Fossil fish from the north of Scotland

The north of Scotland is famous to scientists and amateur collectors for its wealth of localities where fossil fish of Devonian age can be collected. From plate tectonics, we know that in Devonian times Scotland was situated just below the equator, as part of a continent that was largely arid desert and where land plants were only just emerging. Most life on earth was still aquatic and fishes were the most successful backboned animals.

Fig. 1. The fish beds are found in the Achanarras Fish Bed Member (formerly the Achanarras Limestone Member) and probably mark the Eifelian–Givetian boundary and consist of laminae (that is, very thin strata), which originated as non-glacial varves (annual layers of sediment or sedimentary rock). These were laid down in a lake (Lake Orcadia) during the Middle Devonian.

The fossil fish of the area are unique in many ways. They present a window on the development of vertebrates, in which many of the innovations necessary to pave the way for the next great evolutionary step (the invasion by tetrapods of the land) were already in place. The fauna contains the acanthodians, one of the first group of vertebrates to evolve jaws, and the lobe finned fishes, so called because of their fleshy lobes supporting their pectoral and pelvic fins. The lobe fins also include the lungfish. Their fleshy fin lobes played an important role in the development of the limbs of early four-legged animals (tetrapods) and ultimately to all terrestrial vertebrates today – including ourselves.

The classic Middle Devonian (380 to 375myrs old) locality is Achanarras Quarry in Caithness, where exquisitely preserved fish can be collected in an old roof tile quarry. Many such quarries existed in the past and fish have been widely collected from several localities over the years. The fish are preserved in thinly laminated siltstones and limestones, and this has probably become to be accepted as the normal mode of preservation for the area, whereby the fish died and eventually sank to the bottom of a deep lake in what is known as a lacustrine setting. Fig. 1 illustrates the position of the ancient lake, dubbed the Orcadian Lake (or Lake Orcadie) and shows the deepest part of the lake extended from the tip of the mainland and covered the present day Orkney and Shetland Isles.

Fig. 2. To the east of Thurso, the Ham-Scarfskerry Beds yield a vast amount of fish remains including Asmussia murchisoniana, Thursius macrolepidotus, Dipterus valenciennesia, Homosteus milleri and Dickosteus threiplandi.

The great depth of the lake contributed to the excellent preservation of the fossils, probably due to low oxygen levels on the lakebed and therefore less scavengers and bacterial activity. The fish carcasses lay largely undisturbed in a low energy environment (that is, with an absence of currents) and were gradually covered by river and wind borne influxes of silt and organic matter. These fell through the water column and, over time, were buried at depth in a great thickness of laminated sediment, which is today found as limestones and siltstones. However, the lake was not static and, periodically, the level would rise and fall, depending on the processes that fed water into, and drained it from, the lake.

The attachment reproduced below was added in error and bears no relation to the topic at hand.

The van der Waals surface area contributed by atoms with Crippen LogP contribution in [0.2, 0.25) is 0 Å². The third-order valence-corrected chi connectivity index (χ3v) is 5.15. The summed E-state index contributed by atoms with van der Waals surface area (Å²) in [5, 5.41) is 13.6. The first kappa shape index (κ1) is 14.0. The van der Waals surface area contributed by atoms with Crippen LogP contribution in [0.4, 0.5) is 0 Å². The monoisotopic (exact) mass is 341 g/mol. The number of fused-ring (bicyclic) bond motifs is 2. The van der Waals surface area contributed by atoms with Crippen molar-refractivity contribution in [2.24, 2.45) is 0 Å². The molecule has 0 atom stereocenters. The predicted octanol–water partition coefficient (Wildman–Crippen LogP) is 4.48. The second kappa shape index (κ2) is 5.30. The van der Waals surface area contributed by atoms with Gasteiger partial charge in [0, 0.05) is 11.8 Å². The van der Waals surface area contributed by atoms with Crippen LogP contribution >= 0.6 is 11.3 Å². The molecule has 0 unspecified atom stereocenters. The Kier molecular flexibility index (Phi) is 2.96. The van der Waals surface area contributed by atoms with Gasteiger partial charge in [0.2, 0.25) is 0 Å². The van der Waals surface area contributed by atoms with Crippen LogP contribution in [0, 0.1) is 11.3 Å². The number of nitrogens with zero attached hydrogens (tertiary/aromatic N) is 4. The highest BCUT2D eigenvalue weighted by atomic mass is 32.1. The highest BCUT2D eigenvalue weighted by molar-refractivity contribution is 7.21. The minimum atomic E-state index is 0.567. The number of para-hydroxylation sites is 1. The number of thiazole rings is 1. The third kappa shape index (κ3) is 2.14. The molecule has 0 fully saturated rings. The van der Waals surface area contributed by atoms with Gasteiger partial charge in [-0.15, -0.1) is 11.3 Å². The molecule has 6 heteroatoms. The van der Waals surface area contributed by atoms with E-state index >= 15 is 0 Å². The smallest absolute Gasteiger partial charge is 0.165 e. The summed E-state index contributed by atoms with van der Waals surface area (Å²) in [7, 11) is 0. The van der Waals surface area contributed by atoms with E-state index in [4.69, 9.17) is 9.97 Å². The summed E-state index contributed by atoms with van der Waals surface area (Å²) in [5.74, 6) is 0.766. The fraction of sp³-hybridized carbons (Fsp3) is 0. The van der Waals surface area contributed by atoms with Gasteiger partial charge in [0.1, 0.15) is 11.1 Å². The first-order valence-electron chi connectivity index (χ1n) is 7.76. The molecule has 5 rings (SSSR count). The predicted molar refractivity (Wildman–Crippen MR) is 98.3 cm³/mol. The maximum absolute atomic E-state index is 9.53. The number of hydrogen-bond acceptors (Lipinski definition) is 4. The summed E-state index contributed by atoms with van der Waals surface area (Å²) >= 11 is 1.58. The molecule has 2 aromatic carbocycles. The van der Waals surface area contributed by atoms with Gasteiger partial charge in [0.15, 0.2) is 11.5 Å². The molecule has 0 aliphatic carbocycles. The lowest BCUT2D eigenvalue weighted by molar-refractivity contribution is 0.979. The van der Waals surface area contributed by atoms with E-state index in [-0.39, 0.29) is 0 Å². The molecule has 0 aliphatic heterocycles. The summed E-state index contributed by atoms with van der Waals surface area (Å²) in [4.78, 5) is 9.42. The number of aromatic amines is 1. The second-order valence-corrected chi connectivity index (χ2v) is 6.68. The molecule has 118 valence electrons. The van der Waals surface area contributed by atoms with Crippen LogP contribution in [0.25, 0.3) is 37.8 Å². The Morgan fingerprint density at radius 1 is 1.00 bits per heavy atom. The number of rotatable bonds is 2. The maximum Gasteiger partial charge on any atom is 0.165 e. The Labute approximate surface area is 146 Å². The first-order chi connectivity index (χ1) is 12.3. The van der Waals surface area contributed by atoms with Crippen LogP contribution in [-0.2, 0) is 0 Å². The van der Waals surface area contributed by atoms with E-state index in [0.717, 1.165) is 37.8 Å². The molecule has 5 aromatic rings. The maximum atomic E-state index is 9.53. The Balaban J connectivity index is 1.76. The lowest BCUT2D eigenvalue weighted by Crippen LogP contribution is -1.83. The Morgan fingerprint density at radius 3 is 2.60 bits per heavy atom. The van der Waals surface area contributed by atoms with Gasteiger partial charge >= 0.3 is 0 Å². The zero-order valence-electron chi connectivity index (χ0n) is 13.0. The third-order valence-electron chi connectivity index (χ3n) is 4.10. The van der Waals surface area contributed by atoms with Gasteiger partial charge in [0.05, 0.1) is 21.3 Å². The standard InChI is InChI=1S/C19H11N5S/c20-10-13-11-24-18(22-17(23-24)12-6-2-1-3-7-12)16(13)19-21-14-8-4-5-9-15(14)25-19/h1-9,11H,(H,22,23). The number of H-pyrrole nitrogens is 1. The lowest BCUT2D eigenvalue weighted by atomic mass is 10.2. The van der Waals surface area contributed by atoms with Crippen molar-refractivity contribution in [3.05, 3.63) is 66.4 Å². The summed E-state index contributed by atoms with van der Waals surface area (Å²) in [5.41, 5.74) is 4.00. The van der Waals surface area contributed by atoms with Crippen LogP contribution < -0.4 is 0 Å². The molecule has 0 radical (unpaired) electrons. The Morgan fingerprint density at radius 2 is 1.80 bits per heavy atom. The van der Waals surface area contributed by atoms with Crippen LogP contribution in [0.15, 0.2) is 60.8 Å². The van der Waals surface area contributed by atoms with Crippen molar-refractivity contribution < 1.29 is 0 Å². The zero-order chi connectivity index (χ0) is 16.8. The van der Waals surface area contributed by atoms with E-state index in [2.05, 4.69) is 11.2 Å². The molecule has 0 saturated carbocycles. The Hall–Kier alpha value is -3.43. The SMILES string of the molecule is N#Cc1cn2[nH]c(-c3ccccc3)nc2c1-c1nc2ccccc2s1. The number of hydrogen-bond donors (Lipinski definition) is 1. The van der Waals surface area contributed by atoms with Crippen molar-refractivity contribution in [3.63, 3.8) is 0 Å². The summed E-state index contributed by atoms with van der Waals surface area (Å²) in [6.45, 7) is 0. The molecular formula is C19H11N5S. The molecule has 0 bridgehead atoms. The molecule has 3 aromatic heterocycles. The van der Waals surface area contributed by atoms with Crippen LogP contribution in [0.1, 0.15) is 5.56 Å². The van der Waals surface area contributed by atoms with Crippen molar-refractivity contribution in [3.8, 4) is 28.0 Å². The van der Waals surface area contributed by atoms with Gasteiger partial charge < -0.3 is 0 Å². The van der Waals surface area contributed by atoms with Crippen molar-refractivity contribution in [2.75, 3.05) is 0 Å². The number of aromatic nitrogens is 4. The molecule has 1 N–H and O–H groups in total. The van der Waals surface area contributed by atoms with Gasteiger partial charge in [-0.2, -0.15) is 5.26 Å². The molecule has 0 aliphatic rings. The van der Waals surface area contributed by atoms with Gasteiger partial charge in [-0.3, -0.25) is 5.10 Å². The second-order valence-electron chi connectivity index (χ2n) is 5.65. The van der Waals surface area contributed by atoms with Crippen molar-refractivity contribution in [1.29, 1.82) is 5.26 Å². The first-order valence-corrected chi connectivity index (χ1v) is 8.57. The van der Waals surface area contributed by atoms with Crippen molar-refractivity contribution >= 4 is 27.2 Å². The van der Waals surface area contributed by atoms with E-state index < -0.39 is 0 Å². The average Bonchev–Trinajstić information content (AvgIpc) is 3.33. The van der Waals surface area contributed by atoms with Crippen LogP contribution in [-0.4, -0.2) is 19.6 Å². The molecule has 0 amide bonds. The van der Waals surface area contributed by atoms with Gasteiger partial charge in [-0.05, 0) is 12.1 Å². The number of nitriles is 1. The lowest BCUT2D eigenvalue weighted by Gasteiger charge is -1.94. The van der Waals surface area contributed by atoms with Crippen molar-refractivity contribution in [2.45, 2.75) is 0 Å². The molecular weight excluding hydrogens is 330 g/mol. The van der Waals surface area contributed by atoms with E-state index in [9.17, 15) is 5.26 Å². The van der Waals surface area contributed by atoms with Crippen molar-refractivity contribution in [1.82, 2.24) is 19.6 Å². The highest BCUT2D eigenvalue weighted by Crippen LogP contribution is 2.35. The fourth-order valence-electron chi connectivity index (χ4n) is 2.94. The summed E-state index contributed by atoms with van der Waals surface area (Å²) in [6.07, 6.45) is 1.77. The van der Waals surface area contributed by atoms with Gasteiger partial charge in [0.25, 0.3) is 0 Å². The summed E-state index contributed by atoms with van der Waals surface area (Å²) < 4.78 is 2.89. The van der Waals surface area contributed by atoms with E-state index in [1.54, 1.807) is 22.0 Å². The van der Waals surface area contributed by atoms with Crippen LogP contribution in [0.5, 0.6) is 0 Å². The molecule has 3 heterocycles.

To the south, the rivers that fed the lake deposited sediments in lowland areas, known as alluvial plains and, during periods of high lake levels, these arid landscapes would be flooded giving rise to semi-permanent, comparatively shallow verges to the lake. This nearshore area we know today as the Moray Firth and here exist equally celebrated fish beds of the same Middle Devonian age, but with a quite different process and mode of fossil preservation.

‘Nodule’ bed localities

The nearshore environment was rich in calcium carbonate, probably derived from the mineral rich sediments of the underlying alluvial plain, and gave rise to a form of preservation commonly known as nodules. These are round to oval, sometimes flat or irregular, smooth shaped carbonate clasts, which can vary in size from around 5mm to 600mm. Note that the term ‘nodule’ is technically incorrect, as this type of preservation is accurately called a concretion. However, over time, these two terms have become interchangeable when discussing the Scottish localities and therefore ‘nodule’ will be retained for the purposes of this article.

The Achanarras fauna

It is estimated that 18 or 19 species of fossil fish and a single arthropod make up the Achanarras fauna throughout the Achanarras horizon. Recent discoveries have augmented this number from a previous figure of around 14 to 16. The fish forms represented are;

  • Acanthodians or ‘spiny sharks’.
  • Agnathans or jawless fish.
  • Ray fins.

Fish preserved in nodules

Whereas today’s collector would usually expect to gather specimens in the classic fine grey flagstone matrix typical of the northern quarries, the Moray Firth localities still yield nodules and some of them contain the fossilised remains of fishes. However, most nodules do not contain remains and considerable investment of time is required to collect a single fish-bearing nodule. The reason is that, like Achanarras Quarry, the fish are preserved only at certain levels within the nodule bearing outcrop, where the nodules occur in both limestones and relatively soft clays. Collecting from the outcrop is prohibited by the Scottish Fossil Code. However, collecting from talus, shingle and stream beds is allowed and, in these instances, both barren and fish bearing nodules derived from the full thickness of the outcrops are mixed together, with few differentiating features. Therefore, every nodule found should be investigated onsite to determine whether it has potential.

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 Bob Davidson(UK)

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